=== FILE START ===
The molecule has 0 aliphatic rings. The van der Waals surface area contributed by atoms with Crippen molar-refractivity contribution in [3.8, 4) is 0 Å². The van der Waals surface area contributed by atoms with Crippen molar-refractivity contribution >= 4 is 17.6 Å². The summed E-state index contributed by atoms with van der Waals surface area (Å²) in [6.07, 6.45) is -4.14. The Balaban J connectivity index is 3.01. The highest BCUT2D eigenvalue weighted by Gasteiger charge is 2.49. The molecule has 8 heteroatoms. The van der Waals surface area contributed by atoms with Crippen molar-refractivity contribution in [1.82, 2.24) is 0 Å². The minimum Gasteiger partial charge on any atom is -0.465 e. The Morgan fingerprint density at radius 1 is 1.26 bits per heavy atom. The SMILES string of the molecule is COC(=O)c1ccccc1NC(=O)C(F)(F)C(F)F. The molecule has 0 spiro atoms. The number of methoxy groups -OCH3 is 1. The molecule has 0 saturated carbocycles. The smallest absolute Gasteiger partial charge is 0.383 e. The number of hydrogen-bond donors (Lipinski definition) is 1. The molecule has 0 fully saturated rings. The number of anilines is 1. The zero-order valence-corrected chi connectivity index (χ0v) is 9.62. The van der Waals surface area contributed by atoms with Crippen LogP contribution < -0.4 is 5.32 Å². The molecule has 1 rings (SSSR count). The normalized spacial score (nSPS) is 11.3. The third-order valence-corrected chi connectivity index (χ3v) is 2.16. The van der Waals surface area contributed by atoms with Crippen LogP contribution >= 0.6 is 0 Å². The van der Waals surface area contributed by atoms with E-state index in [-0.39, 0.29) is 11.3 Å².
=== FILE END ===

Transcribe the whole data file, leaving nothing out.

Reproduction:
The molecule has 0 aliphatic rings. The van der Waals surface area contributed by atoms with Crippen molar-refractivity contribution in [3.8, 4) is 0 Å². The van der Waals surface area contributed by atoms with Crippen molar-refractivity contribution >= 4 is 17.6 Å². The summed E-state index contributed by atoms with van der Waals surface area (Å²) in [6.07, 6.45) is -4.14. The Balaban J connectivity index is 3.01. The highest BCUT2D eigenvalue weighted by Gasteiger charge is 2.49. The molecule has 8 heteroatoms. The van der Waals surface area contributed by atoms with Crippen molar-refractivity contribution in [1.82, 2.24) is 0 Å². The minimum Gasteiger partial charge on any atom is -0.465 e. The Morgan fingerprint density at radius 1 is 1.26 bits per heavy atom. The SMILES string of the molecule is COC(=O)c1ccccc1NC(=O)C(F)(F)C(F)F. The molecule has 0 spiro atoms. The number of methoxy groups -OCH3 is 1. The molecule has 0 saturated carbocycles. The smallest absolute Gasteiger partial charge is 0.383 e. The number of hydrogen-bond donors (Lipinski definition) is 1. The molecule has 0 fully saturated rings. The number of anilines is 1. The zero-order valence-corrected chi connectivity index (χ0v) is 9.62. The van der Waals surface area contributed by atoms with Crippen LogP contribution < -0.4 is 5.32 Å². The molecule has 1 rings (SSSR count). The normalized spacial score (nSPS) is 11.3. The third-order valence-corrected chi connectivity index (χ3v) is 2.16. The van der Waals surface area contributed by atoms with Crippen LogP contribution >= 0.6 is 0 Å². The van der Waals surface area contributed by atoms with E-state index in [-0.39, 0.29) is 11.3 Å².